The knowledge exchange strategy is set out below or can be downloaded here.

NERC Flooding From Intense Rainfall

Communication, Engagement & Knowledge Exchange

Strategy 2015-2019


Reducing the risks of flash flooding through characterisation, identification and prediction of the interacting processes involved in high intensity rainfall events.


Executive Summary:

The Natural Environment Research Council (NERC) Flooding from Intense Rainfall (FFIR) programme has the strategic aim to reduce the risks of flooding from intense rainfall through characterisation, identification and prediction of the interacting processes involved in high intensity rainfall events.

This strategy sets out methods to ensure communication to various audiences of the important science preformed within the programme, and in conjunction with NERC strategic goals to deliver world leading research at the frontiers of science, suggesting routes to engage with the science community, policymakers, and the general public – about the science generated during the programme.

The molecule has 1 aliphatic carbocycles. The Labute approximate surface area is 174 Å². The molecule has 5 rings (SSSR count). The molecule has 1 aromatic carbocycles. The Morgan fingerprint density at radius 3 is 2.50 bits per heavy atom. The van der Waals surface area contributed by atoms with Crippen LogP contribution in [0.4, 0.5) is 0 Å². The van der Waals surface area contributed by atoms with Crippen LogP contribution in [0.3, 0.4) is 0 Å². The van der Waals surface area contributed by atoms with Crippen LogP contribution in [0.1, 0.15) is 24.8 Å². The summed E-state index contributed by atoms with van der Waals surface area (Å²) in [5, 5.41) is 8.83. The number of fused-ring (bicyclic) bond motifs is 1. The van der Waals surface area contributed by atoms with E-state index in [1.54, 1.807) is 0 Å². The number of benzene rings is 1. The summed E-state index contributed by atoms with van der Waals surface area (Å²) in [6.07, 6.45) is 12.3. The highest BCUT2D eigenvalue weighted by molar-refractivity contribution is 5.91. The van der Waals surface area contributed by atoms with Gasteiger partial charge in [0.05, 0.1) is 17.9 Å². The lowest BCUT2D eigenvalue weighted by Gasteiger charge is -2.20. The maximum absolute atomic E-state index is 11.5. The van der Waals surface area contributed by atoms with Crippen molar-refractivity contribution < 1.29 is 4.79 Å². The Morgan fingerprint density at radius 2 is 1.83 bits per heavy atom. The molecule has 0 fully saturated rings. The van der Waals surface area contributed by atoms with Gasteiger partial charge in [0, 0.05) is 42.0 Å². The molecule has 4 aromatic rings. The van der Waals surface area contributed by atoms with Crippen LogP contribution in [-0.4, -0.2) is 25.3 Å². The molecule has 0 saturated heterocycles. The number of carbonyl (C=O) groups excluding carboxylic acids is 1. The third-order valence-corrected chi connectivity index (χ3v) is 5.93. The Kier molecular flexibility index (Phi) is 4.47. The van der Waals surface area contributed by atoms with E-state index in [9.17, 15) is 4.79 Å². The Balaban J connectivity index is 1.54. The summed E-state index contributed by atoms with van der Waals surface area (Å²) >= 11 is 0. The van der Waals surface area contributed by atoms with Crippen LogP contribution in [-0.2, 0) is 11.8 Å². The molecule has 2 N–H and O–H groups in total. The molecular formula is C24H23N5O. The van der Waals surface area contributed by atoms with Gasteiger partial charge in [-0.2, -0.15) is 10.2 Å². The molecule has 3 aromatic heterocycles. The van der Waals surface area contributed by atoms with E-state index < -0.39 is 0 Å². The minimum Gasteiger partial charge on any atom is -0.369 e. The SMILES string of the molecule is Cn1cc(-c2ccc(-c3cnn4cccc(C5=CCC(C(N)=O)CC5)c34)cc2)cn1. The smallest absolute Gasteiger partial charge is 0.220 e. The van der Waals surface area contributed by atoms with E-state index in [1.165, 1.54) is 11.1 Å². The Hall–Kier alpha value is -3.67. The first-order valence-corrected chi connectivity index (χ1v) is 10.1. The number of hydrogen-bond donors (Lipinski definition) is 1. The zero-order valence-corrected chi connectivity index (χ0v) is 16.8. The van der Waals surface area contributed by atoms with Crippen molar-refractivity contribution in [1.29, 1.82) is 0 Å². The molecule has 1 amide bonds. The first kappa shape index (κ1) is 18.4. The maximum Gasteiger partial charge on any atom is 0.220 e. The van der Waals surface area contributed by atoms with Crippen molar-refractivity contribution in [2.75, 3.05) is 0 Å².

This communication, engagement and knowledge exchange strategy document aims to provide a framework enabling Flooding From Intense Rainfall Programme participants to promote, explain and engage with stakeholders in relevant science to benefit society in the UK and wider world. The strategy will consider five key audiences, the scientific community, politicians and other policy makers, businesses directly involved in defences/susceptibility,  members of the public (of all ages) and the media. The strategy is operational until 2019. This has the following desired outcomes: